New Gates and Seinfeld ad: do you get it yet?
Microsoft has released its latest installment of the much-discussed advertisements featuring former CEO Bill Gates with comedian Jerry Seinfeld, revealing a tiny bit more of what the company is aiming to achieve with its abstruse ad campaign.
Last week, I recorded my immediate reactions to Microsoft's $300 million ad campaign with a mix of confusion and reproach. One week later, Microsoft has released the second installment in its ad series. While its intent remains on the vague side, Microsoft's serial ad campaign has engaged viewers with its esotericism.
In the latest ad, which comes in at a bewildering 4 minutes and 30 seconds, Gates and Seinfeld are holed up with a suburban family because they are "out of it," and need to "connect with real people."
It is a matter of perspective whether the apparently necessary blog concordance from employees is a good or bad thing. On one hand, you should not have to explain your advertisements, especially when they're created to explain you.
On the other hand, this open dialogue and viral distribution of the advertisements has made fans and critics alike micro-analyze what is an otherwise incomplete picture.
These ads have been referred to as "icebreakers," meant simply to capture the viewer's attention and introduce us to settings, themes, and characters. Gates has been wisely cast as Seinfeld's straight man. In this second commercial, Seinfeld is even referred to by the classic "funny man" tag from double act comedy.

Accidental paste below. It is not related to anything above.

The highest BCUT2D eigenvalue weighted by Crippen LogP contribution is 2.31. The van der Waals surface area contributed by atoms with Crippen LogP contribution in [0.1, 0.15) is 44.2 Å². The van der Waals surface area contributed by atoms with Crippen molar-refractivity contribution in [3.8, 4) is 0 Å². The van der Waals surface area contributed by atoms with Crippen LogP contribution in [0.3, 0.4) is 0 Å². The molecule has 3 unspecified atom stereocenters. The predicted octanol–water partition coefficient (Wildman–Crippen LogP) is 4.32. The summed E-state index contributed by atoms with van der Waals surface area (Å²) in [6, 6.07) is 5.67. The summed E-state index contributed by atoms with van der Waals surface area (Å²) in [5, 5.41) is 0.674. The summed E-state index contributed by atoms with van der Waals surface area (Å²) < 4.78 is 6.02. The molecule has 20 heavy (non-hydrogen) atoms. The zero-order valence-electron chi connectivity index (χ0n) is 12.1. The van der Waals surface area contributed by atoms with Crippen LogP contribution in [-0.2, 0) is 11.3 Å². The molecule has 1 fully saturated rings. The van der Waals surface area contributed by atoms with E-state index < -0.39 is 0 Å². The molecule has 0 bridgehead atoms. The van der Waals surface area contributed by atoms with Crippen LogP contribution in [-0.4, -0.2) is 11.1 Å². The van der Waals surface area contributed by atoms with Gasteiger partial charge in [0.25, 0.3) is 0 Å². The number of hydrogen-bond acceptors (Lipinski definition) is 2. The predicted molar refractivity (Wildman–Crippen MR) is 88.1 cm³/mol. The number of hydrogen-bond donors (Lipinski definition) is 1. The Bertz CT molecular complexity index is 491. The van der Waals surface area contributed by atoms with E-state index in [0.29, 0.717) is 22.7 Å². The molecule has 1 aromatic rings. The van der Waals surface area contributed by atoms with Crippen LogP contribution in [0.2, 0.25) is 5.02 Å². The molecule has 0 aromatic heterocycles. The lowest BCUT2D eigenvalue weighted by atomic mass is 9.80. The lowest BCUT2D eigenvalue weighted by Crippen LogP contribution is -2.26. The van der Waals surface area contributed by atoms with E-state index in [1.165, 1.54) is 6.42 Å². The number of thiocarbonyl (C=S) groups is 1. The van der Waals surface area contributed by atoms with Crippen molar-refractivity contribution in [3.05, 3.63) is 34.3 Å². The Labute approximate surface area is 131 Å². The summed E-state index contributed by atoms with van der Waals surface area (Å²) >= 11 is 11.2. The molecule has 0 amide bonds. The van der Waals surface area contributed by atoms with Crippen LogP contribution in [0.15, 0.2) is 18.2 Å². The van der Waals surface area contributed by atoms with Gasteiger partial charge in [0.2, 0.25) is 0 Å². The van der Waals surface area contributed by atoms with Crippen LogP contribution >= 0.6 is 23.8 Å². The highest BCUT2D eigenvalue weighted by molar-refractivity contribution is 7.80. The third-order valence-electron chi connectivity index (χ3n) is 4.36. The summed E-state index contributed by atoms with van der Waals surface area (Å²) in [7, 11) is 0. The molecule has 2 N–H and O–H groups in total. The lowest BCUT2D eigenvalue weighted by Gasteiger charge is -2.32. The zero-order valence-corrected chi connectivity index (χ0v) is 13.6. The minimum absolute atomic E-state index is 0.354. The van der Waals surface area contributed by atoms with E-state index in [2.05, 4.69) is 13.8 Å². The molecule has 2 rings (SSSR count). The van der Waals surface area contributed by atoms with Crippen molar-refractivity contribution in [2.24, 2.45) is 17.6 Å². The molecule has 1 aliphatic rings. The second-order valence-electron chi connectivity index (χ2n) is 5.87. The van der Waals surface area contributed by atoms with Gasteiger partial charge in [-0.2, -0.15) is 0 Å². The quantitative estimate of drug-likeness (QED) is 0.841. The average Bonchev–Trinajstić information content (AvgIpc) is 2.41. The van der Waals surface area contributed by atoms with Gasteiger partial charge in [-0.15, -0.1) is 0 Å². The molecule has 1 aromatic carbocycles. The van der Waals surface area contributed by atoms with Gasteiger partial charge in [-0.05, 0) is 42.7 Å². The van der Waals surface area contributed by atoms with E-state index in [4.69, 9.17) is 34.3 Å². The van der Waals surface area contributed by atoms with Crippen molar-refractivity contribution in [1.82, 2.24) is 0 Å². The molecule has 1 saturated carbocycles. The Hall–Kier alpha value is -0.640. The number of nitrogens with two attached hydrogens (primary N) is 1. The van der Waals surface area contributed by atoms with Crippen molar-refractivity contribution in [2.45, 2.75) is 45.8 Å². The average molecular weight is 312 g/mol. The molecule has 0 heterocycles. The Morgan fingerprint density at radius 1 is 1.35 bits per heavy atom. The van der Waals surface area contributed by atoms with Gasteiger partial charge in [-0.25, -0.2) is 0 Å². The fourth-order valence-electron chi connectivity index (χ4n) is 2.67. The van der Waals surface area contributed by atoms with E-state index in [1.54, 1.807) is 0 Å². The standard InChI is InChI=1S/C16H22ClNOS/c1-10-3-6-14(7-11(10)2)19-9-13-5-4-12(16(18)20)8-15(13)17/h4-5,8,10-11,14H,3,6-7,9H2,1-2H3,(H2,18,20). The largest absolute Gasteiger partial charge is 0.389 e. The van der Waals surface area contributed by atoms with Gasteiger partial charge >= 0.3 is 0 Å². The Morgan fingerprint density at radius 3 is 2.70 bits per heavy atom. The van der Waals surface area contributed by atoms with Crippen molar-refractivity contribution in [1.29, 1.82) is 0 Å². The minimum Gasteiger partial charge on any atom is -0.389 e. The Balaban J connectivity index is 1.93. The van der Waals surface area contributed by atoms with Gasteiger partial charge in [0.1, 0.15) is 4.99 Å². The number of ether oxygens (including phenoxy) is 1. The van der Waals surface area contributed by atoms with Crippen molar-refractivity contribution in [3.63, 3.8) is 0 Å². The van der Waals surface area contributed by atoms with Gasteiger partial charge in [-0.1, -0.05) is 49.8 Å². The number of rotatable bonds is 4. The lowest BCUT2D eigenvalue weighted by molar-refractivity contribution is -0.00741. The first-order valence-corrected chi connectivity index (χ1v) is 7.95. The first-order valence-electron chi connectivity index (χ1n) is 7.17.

The action has thus far taken place in the "real world," with a less-than-subtle culture shock theme. Seinfeld refers to Gates as living in a "moon house hovering over Seattle," while effacing his own ridiculous collection of cars. Early in the spot, the man cast as the family's father asks Gates if he's ever eaten scalloped potatoes before, with a naivete that borders on patronizing.
Running gags have now also been established, with this commercial ending on the "give me a sign" note where Gates does some ridiculous action at Seinfeld's behest. We also see Gates continuing to break in the shoes he purchased in the prior ad.
The result of this particular episode is much more welcoming than the first, which was too quickly paced and too awkward. As an introduction, it was a sweaty-palmed handshake. In this installment (which actually has to be broken into two to fit broadcasting constraints), the ad has gotten comfortable with itself and moves at an agreeable pace.
In this comfort, however, it drags on for too long, and still fails to get to the point. There remains no mention of product, and scant reference to Microsoft at all. Additionally, the juxtaposition of the two rich men against the "real world" continues to make them look like hapless aristocrats. Microsoft still comes off looking like Wodehouse's famously out-of-touch Bertram Wooster.